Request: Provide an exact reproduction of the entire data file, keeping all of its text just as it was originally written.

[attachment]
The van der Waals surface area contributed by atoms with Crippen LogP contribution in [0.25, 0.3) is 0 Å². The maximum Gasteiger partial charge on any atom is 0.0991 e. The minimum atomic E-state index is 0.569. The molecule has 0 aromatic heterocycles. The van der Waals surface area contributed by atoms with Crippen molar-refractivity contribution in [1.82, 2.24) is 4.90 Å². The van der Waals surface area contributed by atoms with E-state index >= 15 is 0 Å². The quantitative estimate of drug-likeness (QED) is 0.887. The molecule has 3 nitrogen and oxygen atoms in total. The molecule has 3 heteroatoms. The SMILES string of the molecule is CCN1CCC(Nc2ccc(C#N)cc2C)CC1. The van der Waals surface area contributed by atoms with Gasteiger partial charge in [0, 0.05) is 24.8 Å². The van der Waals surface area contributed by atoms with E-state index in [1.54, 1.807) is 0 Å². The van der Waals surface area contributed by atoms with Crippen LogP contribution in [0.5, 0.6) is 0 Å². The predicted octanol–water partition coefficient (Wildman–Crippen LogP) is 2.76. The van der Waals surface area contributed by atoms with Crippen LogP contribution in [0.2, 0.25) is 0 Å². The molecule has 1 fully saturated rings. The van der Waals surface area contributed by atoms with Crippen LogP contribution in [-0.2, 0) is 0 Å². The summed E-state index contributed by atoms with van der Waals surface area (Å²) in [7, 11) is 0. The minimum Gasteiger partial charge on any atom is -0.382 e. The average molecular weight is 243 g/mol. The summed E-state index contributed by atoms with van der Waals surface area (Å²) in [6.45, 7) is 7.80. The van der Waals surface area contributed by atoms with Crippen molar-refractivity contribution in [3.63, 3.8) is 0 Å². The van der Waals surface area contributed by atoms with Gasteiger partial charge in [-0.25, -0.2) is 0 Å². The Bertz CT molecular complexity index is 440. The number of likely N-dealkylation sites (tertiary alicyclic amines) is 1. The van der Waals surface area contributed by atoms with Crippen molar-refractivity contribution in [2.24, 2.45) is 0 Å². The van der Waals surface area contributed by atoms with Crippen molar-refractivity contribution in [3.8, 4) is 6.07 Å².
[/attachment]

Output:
The van der Waals surface area contributed by atoms with Crippen LogP contribution in [0.25, 0.3) is 0 Å². The maximum Gasteiger partial charge on any atom is 0.0991 e. The minimum atomic E-state index is 0.569. The molecule has 0 aromatic heterocycles. The van der Waals surface area contributed by atoms with Crippen molar-refractivity contribution in [1.82, 2.24) is 4.90 Å². The van der Waals surface area contributed by atoms with E-state index >= 15 is 0 Å². The quantitative estimate of drug-likeness (QED) is 0.887. The molecule has 3 nitrogen and oxygen atoms in total. The molecule has 3 heteroatoms. The SMILES string of the molecule is CCN1CCC(Nc2ccc(C#N)cc2C)CC1. The van der Waals surface area contributed by atoms with Gasteiger partial charge in [0, 0.05) is 24.8 Å². The van der Waals surface area contributed by atoms with E-state index in [1.54, 1.807) is 0 Å². The van der Waals surface area contributed by atoms with Crippen LogP contribution in [0.5, 0.6) is 0 Å². The predicted octanol–water partition coefficient (Wildman–Crippen LogP) is 2.76. The van der Waals surface area contributed by atoms with Crippen LogP contribution in [0.2, 0.25) is 0 Å². The molecule has 1 fully saturated rings. The van der Waals surface area contributed by atoms with Crippen LogP contribution in [-0.2, 0) is 0 Å². The summed E-state index contributed by atoms with van der Waals surface area (Å²) in [7, 11) is 0. The minimum Gasteiger partial charge on any atom is -0.382 e. The average molecular weight is 243 g/mol. The summed E-state index contributed by atoms with van der Waals surface area (Å²) in [6.45, 7) is 7.80. The van der Waals surface area contributed by atoms with Crippen molar-refractivity contribution in [3.63, 3.8) is 0 Å². The van der Waals surface area contributed by atoms with Gasteiger partial charge in [-0.25, -0.2) is 0 Å². The Bertz CT molecular complexity index is 440. The number of likely N-dealkylation sites (tertiary alicyclic amines) is 1. The van der Waals surface area contributed by atoms with Crippen molar-refractivity contribution in [2.24, 2.45) is 0 Å². The van der Waals surface area contributed by atoms with Crippen molar-refractivity contribution in [3.8, 4) is 6.07 Å².